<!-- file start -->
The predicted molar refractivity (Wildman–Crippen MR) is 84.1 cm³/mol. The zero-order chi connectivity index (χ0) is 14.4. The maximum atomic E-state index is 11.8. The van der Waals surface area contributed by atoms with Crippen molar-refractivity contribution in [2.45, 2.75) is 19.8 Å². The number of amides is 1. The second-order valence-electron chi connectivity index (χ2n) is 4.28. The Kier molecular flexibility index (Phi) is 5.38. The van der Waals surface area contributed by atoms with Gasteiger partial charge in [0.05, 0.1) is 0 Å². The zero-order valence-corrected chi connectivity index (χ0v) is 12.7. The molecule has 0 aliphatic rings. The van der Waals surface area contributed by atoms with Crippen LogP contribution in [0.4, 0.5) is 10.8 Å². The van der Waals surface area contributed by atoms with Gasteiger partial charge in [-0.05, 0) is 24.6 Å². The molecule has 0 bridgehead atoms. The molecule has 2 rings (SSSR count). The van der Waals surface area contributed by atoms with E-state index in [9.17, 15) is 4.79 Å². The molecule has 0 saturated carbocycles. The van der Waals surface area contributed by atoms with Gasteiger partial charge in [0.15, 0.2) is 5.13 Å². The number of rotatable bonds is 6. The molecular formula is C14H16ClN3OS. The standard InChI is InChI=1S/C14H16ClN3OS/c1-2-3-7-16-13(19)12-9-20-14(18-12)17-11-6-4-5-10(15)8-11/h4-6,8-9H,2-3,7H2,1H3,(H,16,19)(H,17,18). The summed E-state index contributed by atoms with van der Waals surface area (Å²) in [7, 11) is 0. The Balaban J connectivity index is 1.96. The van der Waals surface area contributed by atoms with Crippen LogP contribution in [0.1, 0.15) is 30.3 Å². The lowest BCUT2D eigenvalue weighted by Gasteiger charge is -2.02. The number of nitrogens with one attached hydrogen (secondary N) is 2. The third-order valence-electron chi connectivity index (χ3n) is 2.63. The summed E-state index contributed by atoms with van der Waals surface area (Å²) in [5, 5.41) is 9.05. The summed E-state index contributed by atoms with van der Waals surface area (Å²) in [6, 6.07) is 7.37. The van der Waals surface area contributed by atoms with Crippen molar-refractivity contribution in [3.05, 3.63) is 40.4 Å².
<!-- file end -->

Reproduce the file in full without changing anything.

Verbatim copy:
The predicted molar refractivity (Wildman–Crippen MR) is 84.1 cm³/mol. The zero-order chi connectivity index (χ0) is 14.4. The maximum atomic E-state index is 11.8. The van der Waals surface area contributed by atoms with Crippen molar-refractivity contribution in [2.45, 2.75) is 19.8 Å². The number of amides is 1. The second-order valence-electron chi connectivity index (χ2n) is 4.28. The Kier molecular flexibility index (Phi) is 5.38. The van der Waals surface area contributed by atoms with Gasteiger partial charge in [0.05, 0.1) is 0 Å². The zero-order valence-corrected chi connectivity index (χ0v) is 12.7. The molecule has 0 aliphatic rings. The van der Waals surface area contributed by atoms with Crippen LogP contribution in [0.4, 0.5) is 10.8 Å². The van der Waals surface area contributed by atoms with Gasteiger partial charge in [-0.05, 0) is 24.6 Å². The molecule has 0 bridgehead atoms. The molecule has 2 rings (SSSR count). The van der Waals surface area contributed by atoms with E-state index in [9.17, 15) is 4.79 Å². The molecule has 0 saturated carbocycles. The van der Waals surface area contributed by atoms with Gasteiger partial charge in [0.15, 0.2) is 5.13 Å². The number of rotatable bonds is 6. The molecular formula is C14H16ClN3OS. The standard InChI is InChI=1S/C14H16ClN3OS/c1-2-3-7-16-13(19)12-9-20-14(18-12)17-11-6-4-5-10(15)8-11/h4-6,8-9H,2-3,7H2,1H3,(H,16,19)(H,17,18). The summed E-state index contributed by atoms with van der Waals surface area (Å²) in [7, 11) is 0. The Balaban J connectivity index is 1.96. The van der Waals surface area contributed by atoms with Crippen LogP contribution in [0.1, 0.15) is 30.3 Å². The lowest BCUT2D eigenvalue weighted by Gasteiger charge is -2.02. The number of nitrogens with one attached hydrogen (secondary N) is 2. The third-order valence-electron chi connectivity index (χ3n) is 2.63. The summed E-state index contributed by atoms with van der Waals surface area (Å²) in [5, 5.41) is 9.05. The summed E-state index contributed by atoms with van der Waals surface area (Å²) in [6, 6.07) is 7.37. The van der Waals surface area contributed by atoms with Crippen molar-refractivity contribution in [3.05, 3.63) is 40.4 Å².